A recent study has shown that the evaporation of cannabis, according to Live Science, releases more THC into the bloodstream than smoking.
In the study, which was conducted by the Department of Substance Abuse and Psychiatric Care and the Johns Hopkins School of Medicine, 17 subjects were collected for six separate sessions of 8.5 hours each, separated by a week or longer. All participants did not smoke or take cannabis the month before the trial, and were tested for compliance and other impairments prior to study sessions.
Participants were asked to either smoke a whistle or measure volcanoes using a measured dose of cannabis containing a total of 0 mg, 10 mg or 25 mg of THC over the six sessions. Participants were asked each time to complete a questionnaire for the impairment, to measure their vital signs and to draw blood.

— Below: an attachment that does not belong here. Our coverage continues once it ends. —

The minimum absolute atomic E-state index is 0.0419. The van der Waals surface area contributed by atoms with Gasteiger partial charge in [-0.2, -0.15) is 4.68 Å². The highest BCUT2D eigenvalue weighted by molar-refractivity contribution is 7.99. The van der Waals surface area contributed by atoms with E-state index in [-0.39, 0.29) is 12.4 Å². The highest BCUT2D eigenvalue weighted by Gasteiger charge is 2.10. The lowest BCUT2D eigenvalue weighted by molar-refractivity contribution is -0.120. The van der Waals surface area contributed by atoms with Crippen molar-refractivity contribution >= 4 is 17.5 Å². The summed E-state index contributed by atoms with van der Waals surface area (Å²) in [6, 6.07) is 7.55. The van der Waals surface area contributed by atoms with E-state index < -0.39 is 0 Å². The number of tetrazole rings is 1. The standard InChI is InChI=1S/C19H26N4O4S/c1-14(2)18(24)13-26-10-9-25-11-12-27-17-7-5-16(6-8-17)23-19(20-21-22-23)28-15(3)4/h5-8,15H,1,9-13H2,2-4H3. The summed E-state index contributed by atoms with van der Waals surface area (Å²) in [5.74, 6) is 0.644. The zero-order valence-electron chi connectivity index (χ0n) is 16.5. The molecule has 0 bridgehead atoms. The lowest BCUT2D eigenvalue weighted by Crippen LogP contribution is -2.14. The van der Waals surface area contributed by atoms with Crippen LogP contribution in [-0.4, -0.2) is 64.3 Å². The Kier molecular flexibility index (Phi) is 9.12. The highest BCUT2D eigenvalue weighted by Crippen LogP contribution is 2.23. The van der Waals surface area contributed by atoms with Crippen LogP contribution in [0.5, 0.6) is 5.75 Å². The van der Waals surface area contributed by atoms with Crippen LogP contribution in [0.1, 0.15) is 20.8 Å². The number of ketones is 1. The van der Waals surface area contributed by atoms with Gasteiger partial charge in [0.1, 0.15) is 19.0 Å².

Individuals who vapourized had significantly higher levels of THC in the blood compared to those who smoked the same dose. The results of the impairment questionnaire also showed increased effects as those who vaporized not only reported more side effects such as dry eyes or a dry mouth, but also made twice as many mistakes in cognitive testing.
Researchers speculate that the difference is likely to be THC losses from combustion as well as "sidestream smoke" or smoke that is generated but not inhaled.
The study also found a link between THC blood levels and subjective drug reactions and impairments. The researchers saw little to no correlation between blood levels and persistent effects. Often, the subjective effects of cannabis intoxication as well as the effects on motor skills continued well after blood levels fell below the levels that were supposed to be effective. This is further evidence that blood testing for cannabis is not a reliable measure of impairment.
The researchers concluded that the amount of THC or other cannabinoids should not be the only consideration when trying to dose cannabis accurately. Regulators and consumers should be aware that the consumption method ̵